Roy goes crazy because he wants his questions answered and no one will listen to him. He doesn’t have a wife that’s overly supportive of him, though his kids are fairly excited. In fact, no one is really supportive of him, other than those at the sightings. Mr. Neary is not the brightest bulb on the face of the earth, but he knows that something is very wrong. It is a perfectly healthy thing to wonder about things that cannot be easily explained, but society has limits on how far you can go with it. Unfortunately, as Spielberg illustrates, society believes such wonder should be left to children, and adults should be the serious ones. So who does the government think they are? Were they simply trying to protect everyone? Did they somehow already really know that their missing military personnel really had been abducted by aliens? It was an incredibly good guess to be so ready to welcome all of them home! People often don’t just know what to think of what they don’t understand. It would seem that the older one gets, the more difficult it is for them to deal with the unknown, whereas a child can simply use his or her imagination to explain it all. Imagination is such an important human characteristic, and Spielberg definitely tried to tell us that through this film.
How Would Audiences Today View "Close Encounters?"
There are critics of this film who argue over the relaxed pace of the film, and some who will even call it “boring.” It is not your typical film, and not your typical story. The movie runs much more like a book than a typical Hollywood film, and understandably so because it is based on a novel that Spielberg wrote. Therefore, his script stayed a lot more faithful to his book than the adaptations that are usually made from books to film. There are a number of deleted scenes from the film that were prominent in the book. For example, there is a scene about Roy’s job with the electric company and the reason that he gets fired becomes a bit clearer; because of his encounter with the alien, he doesn’t get to the job he was supposed to do, and loses his job over it. There is also a scene at the airport where the passengers aboard the first plane to have the close encounter are asked to hand over their cameras and other recording devices by the government. They are promised that everything would be returned to them and any pictures developed, albeit with the ones the government doesn’t want turning up to be blanked out, which explains why no one has seen “photographic evidence” of the UFO’s. Everything has only been first-hand accounts without solid proof, because the government has been very careful to make sure that these things stay secret. Apparently, they underestimated the aliens, who used psychic messages to contact those who were at the encounters. These scenes were probably edited out because of the already pretty substantial, over two hours and fifteen minutes, length of the film; however, I certainly think the movie isn’t complete without them. The film paces like a book, and a lot of moviegoers today wouldn’t be able to understand it.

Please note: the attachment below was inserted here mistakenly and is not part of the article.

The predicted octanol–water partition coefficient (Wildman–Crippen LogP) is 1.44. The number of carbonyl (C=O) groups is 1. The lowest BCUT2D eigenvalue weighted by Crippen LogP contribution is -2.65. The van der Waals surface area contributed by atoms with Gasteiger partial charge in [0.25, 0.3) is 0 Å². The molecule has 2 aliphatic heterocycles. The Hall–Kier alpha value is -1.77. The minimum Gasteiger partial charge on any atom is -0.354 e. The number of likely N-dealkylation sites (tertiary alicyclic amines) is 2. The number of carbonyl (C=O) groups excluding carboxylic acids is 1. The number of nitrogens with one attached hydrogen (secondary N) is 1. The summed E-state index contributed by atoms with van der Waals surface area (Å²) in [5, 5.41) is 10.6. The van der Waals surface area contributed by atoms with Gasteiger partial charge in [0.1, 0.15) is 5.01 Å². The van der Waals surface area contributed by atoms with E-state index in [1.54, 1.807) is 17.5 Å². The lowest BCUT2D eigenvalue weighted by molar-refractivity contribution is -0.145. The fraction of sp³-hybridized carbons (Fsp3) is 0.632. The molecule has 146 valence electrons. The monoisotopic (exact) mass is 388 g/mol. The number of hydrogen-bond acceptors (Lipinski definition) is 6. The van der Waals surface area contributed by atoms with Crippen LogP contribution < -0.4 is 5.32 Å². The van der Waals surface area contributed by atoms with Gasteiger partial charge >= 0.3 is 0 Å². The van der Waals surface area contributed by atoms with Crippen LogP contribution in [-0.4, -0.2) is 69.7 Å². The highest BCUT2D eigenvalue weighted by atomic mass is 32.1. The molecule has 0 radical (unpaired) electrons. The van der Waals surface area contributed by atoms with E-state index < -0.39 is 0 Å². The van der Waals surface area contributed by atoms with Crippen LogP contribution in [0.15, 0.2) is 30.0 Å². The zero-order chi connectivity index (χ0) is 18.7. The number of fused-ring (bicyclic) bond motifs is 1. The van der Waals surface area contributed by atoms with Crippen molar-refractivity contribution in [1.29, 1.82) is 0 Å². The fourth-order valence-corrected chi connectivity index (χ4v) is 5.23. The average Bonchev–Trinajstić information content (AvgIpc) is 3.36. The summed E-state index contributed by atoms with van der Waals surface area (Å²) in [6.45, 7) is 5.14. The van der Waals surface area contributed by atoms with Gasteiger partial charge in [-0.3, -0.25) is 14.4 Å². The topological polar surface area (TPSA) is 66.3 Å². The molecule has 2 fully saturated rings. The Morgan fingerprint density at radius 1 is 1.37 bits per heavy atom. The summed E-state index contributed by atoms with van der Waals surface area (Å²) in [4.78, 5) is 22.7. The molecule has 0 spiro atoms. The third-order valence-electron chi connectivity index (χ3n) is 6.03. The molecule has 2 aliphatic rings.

“Close Encounters of the Third Kind” is a film that, if it were released today, probably would not be received the same way as it was back in the seventies. That is not only because of the dated special effects, but today’s producers would find this film a little on the slow side. However, I found the rather slow pace of the film to be fairly relaxing, and it had a clever, well-planned story that I enjoyed following. What I found most interesting about the film is how Spielberg was able to transition the book so well into the film; unfortunately, some telling scenes were cut from the theatrical version that would’ve made the film better as a whole (they are included as deleted scenes in the Collector’s version.) Compared to the malevolent alien films put out there today, “Close Encounters of the Third Kind” is a refreshing alternative with a little bit more intellectual input than your average human beings win over alien invaders plot. Spielberg certainly didn’t start the aliens from space idea, but he certainly made them a little friendlier, and it is this very legacy that makes it such a classic.